Thursday, March 07, 2013

A Touch of the Irish

It's getting a little closer to St. Patrick's Day, and even those of us who aren't Irish seem to want to feel a touch of it in March. So, for something a little different, I thought I'd mention a few books, cds, and a movie with a touch of the Irish. Look for them at your favorite public library or bookstore.

Just in time for St. Patrick's Day reading comes Rhys Bowen's latest Molly Murphy mystery, The Family Way. Molly is now Molly Sullivan, expecting her first baby, and getting antsy with nothing to do. Danny refuses to allow her to get involved when she learns five babies have been kidnapped, and he sends her out of the city for the summer. But, Molly can't rest, and a letter sent to her old detective agency asks her to hunt for a missing Irish serving maid. Molly's investigation puts herself and her own baby at risk.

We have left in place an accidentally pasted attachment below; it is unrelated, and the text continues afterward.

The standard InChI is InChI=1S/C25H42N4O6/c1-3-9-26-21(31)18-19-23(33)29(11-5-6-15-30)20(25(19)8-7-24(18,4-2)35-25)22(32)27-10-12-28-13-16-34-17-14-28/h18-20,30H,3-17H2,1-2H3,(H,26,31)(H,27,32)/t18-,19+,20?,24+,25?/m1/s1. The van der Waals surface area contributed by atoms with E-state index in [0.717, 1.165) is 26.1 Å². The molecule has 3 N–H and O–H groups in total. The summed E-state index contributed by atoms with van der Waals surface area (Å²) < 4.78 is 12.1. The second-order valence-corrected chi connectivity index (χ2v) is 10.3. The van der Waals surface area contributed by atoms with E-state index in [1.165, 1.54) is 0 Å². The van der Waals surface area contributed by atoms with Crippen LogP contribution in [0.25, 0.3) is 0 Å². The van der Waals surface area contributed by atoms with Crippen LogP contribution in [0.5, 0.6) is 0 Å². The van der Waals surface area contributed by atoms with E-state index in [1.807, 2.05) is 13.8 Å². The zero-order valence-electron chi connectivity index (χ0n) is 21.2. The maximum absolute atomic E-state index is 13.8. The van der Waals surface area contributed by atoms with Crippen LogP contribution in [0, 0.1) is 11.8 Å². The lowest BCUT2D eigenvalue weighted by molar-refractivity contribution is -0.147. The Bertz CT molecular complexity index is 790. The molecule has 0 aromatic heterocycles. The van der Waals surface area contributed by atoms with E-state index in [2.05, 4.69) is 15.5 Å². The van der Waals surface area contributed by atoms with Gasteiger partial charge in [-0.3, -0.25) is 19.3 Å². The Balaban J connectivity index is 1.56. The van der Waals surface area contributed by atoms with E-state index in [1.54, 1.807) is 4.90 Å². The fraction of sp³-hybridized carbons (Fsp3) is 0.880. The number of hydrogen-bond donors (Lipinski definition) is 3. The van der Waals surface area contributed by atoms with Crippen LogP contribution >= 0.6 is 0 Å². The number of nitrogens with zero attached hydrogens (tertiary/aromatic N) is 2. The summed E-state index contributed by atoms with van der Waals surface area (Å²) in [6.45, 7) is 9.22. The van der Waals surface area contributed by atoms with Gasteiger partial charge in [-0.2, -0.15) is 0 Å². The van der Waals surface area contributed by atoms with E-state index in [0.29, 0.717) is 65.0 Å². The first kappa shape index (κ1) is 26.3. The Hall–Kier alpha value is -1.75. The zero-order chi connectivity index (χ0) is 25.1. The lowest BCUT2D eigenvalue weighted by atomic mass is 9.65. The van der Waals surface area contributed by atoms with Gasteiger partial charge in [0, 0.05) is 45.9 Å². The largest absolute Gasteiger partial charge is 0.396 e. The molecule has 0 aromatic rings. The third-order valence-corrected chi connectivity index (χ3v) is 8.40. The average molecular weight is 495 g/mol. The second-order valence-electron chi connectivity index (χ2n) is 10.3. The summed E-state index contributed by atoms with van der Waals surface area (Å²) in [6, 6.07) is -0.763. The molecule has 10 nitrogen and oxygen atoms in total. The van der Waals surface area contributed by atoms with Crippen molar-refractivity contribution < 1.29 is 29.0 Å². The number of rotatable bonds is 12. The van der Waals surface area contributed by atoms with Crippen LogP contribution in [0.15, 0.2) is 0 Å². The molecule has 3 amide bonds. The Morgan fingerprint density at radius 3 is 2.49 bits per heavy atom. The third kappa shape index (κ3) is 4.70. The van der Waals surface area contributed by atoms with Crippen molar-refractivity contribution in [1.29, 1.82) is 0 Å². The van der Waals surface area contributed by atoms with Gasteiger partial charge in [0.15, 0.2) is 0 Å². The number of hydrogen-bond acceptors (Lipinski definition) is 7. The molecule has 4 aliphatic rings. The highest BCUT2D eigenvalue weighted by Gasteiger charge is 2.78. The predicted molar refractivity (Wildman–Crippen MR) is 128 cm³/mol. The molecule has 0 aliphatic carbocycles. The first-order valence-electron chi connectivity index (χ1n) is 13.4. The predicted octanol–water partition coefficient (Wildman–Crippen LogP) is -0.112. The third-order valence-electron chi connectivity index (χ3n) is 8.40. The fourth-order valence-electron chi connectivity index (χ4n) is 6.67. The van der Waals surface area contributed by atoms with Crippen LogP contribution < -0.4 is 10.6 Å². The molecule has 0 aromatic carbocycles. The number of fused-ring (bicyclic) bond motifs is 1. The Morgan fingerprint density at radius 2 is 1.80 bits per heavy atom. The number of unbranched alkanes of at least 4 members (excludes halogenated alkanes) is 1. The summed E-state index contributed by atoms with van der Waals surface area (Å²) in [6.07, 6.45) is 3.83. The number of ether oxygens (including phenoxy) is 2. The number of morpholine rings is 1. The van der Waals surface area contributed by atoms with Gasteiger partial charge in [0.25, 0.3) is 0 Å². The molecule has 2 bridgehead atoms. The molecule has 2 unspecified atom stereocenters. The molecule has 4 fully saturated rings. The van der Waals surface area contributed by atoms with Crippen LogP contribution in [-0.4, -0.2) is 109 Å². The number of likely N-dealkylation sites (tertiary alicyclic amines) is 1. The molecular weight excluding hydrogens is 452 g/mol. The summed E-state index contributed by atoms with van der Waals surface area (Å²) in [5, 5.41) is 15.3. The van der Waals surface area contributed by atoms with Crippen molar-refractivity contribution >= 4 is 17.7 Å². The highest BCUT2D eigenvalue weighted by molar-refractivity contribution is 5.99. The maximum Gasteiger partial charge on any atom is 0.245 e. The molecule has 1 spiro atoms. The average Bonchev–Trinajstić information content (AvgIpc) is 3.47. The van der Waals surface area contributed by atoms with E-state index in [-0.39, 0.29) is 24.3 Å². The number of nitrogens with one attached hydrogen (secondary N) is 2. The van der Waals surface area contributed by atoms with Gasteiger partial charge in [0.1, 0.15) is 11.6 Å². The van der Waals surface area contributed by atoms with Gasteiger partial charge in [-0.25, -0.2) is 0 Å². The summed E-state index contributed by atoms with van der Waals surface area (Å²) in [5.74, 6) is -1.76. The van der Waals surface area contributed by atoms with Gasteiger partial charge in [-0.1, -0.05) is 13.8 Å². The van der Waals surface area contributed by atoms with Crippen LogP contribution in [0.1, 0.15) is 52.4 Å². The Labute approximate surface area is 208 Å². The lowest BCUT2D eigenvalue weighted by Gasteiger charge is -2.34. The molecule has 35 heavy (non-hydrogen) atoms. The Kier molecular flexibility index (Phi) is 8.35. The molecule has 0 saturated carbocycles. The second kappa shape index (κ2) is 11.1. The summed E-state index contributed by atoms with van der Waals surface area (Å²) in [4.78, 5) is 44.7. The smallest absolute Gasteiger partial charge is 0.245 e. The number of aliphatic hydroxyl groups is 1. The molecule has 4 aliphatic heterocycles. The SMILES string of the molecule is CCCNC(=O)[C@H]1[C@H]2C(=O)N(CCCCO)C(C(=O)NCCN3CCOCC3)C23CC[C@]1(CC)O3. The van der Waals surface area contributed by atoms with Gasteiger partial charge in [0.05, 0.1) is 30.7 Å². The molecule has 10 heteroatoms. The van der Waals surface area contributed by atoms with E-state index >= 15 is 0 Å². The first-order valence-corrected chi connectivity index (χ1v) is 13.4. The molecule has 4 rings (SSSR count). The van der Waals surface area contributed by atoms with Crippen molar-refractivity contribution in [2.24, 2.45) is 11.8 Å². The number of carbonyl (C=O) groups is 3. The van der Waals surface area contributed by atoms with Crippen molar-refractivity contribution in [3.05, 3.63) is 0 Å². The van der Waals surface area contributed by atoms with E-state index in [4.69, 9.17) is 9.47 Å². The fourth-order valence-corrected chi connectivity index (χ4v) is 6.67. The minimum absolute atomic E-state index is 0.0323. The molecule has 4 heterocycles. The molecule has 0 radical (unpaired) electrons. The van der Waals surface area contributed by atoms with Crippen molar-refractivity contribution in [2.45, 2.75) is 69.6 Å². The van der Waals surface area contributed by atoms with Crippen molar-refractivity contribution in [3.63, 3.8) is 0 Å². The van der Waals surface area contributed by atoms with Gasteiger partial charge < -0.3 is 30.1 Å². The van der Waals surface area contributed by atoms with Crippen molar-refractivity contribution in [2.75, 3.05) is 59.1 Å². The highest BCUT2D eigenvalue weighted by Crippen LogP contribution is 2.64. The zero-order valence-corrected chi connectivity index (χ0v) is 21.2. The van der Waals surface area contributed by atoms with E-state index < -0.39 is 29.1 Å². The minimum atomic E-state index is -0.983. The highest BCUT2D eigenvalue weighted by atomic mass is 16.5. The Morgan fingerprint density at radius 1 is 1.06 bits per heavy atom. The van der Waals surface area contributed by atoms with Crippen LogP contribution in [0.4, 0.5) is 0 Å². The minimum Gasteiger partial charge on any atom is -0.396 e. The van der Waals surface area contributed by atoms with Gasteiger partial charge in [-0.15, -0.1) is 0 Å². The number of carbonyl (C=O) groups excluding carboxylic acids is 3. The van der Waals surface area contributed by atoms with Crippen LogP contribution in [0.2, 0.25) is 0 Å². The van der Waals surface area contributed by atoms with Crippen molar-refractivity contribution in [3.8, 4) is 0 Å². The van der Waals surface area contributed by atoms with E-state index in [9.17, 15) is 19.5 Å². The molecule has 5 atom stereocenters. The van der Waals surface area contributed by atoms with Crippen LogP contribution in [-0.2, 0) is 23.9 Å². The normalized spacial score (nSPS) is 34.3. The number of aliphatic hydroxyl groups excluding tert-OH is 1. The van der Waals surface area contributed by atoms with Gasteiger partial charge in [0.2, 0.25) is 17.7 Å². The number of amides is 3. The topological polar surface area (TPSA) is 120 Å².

I recommended Sheila Connolly's Buried in a Bog, and my mom and sisters all read it at the same time. They all checked it out from their libraries. Connolly's love of Ireland comes through on every page. When Maura Donovan's Gran dies in Boston, she leaves her just enough money to go to Ireland and see the village where her Gran grew up. She's welcomed by an old friend of her Gran's, and before she knows it, she has a place to stay, the use of a car, and a job at Sullivan's Pub. And, somehow, she manages to stumble onto a crime scene and become a target herself. This multi-layered mystery is one of the best cozy mysteries I've read this year.

Luanne Rice's The Silver Boat is the story of three sisters. When their mother dies, they're faced with the prospect of selling the family home. Instead, one sister proposes that they travel to Ireland. Their father disappeared when he set out to sail there. Now, they hope to learn the truth about a land grant that he always said belonged to his family.